One of my clients is currently undergoing a risk management exercise, pretty ordinary, albeit important stuff. List all the conceivable risks, rate their probability of occurrence, consider the impact if they occurred, and the consider the costs of mitigation. From that matrix, some sort of priority list for investment can be developed and implemented.

However, when we started considering the IT risk, we found ourselves confronted by an expanding list of considerations that seemed to grow the more we considered it.  The pervasive nature of IT as it has evolved over the last 10 years has changed its risk profile in a profound way.

The boundaries between management functions have been blurred, as have the processes that drive manufacturing, procurement, customer management, and everything else where we routinely now use IT.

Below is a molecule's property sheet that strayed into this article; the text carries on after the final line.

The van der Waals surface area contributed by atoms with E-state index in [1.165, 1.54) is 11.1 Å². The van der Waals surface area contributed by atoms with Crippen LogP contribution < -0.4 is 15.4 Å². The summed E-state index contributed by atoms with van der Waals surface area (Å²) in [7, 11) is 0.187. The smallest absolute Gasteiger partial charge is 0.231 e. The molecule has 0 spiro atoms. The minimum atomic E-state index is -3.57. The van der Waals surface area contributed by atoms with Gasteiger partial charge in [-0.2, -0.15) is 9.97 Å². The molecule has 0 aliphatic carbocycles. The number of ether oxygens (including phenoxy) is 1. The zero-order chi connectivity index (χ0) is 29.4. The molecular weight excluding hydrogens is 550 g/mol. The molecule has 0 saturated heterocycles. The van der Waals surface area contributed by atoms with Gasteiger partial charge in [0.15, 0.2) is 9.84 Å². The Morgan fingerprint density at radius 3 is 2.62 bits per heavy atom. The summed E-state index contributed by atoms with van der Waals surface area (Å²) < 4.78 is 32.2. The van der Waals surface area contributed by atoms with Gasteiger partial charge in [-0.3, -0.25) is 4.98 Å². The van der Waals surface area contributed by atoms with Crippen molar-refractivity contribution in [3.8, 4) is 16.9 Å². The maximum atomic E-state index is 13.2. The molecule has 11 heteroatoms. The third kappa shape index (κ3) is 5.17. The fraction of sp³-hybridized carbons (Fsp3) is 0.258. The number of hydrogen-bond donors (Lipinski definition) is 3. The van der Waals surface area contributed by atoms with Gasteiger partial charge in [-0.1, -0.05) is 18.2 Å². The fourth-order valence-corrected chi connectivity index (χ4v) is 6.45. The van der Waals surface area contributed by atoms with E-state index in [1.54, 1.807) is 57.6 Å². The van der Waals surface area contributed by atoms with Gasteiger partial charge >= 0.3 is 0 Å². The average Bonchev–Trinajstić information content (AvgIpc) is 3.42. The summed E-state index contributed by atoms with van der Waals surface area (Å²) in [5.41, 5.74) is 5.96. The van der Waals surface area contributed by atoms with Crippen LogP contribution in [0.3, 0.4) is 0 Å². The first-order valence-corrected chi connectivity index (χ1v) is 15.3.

Even a simple IT failure is no longer isolated to the immediate functional area impacted by the loss of data, it impacts through the supply chain, and across functional areas in ways we had great difficulty predicting.

The message is simply that IT is sometimes easy to ignore, to treat as an expense, because it us so much part of the environment, but ignoring it is the worst possible outcome, instead, it should be at the front of discussions about investment (financial & human) productivity, process improvement, risk management and competitive advantage.